See the original story in Japanese.
Tokyo-based LifeRobotics, the Japanese startup behind the Coro robot, announced on Monday that it has closed its series B round, having raised about 1 billion yen (about $9 million). This follows its series A round which raised about 500 million yen (about $4.4 million at the exchange rate then) upon closing in March this year. The latest round means that the company has secured a total of about 1.5 billion yen (about $13.4 million) within almost one year since they began raising funds last November.
Participating investors in this round were Global Brain, Mitsui Fudosan (TSE:8801), Japan’s leading industrial electronics manufacturer Koden Holdings, Mizuho Capital, Golden Asia Fund as well as other unnamed Japanese businesses. Golden Asia Fund is a joint venture between Japan’s Mitsubishi UFJ Capital and Industrial Technology Investment Corporation (ITIC), the investment arm of Taiwan’s Industrial Technology Research Institute (ITRI). Among these investors, Global Brain, Koden Holdings and Mitsubishi UFJ Capital participated in the previous series A round too. The series B round at this time around was led by Global Brain.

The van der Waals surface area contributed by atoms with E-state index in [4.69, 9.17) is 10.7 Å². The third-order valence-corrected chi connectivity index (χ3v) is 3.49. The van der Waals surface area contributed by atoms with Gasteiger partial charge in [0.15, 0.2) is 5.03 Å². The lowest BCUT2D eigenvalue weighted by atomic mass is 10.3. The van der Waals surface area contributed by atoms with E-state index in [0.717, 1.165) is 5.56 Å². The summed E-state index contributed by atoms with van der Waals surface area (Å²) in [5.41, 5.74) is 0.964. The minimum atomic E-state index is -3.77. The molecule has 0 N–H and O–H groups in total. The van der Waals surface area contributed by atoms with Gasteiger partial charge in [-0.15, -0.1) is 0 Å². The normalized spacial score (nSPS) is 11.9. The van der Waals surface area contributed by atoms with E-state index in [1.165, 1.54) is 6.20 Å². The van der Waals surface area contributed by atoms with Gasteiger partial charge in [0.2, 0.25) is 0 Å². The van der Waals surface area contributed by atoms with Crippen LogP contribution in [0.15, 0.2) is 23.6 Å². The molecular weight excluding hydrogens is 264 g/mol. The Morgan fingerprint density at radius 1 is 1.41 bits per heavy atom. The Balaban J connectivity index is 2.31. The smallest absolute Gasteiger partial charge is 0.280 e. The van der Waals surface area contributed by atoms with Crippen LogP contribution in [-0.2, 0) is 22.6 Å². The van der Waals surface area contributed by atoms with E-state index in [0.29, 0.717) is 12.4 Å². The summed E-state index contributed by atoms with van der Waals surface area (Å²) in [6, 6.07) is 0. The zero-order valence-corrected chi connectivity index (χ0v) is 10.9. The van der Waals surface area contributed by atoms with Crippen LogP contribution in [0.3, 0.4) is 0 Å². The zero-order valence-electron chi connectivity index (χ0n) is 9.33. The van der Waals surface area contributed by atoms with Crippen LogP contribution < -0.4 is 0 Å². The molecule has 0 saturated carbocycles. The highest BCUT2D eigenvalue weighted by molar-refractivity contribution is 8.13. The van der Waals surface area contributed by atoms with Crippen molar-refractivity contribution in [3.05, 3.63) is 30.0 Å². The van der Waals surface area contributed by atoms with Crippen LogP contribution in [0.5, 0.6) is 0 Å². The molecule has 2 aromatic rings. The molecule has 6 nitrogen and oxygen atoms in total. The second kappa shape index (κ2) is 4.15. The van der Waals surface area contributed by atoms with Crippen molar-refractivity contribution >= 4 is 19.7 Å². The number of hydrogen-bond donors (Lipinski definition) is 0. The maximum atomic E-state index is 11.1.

LifeRobotics was founded in December 2007 by Dr. Woo-Keun Yoon, who has been studying robot arms at Japan’s National Institute of Advanced Industrial Science and Technology (AIST) and other research institutions for over 15 years. His team has been developing robots that allow users to “teach” the robot how to move using a 3D mouse or a game pad without complex programming skills. The company is developing the “co-robot” Coro for small manufacturing spaces where conventional robots are difficult to be placed, in addition to improving people’s productivity and promoting manufacturing automation.
According to Life Robotics, the Coro co-robot has been adopted by big Japanese companies like Toyota Motors (TSE:7203) and Omron (TSE:6645) as well as restaurant chain businesses such as Yoshinoya (TSE:9861) and Royal (TSE:8179). The company claims that they will use the funds to enhance mass-production/sales of the co-robot and improve follow-up services for users.
Edited by “Tex” Pomeroy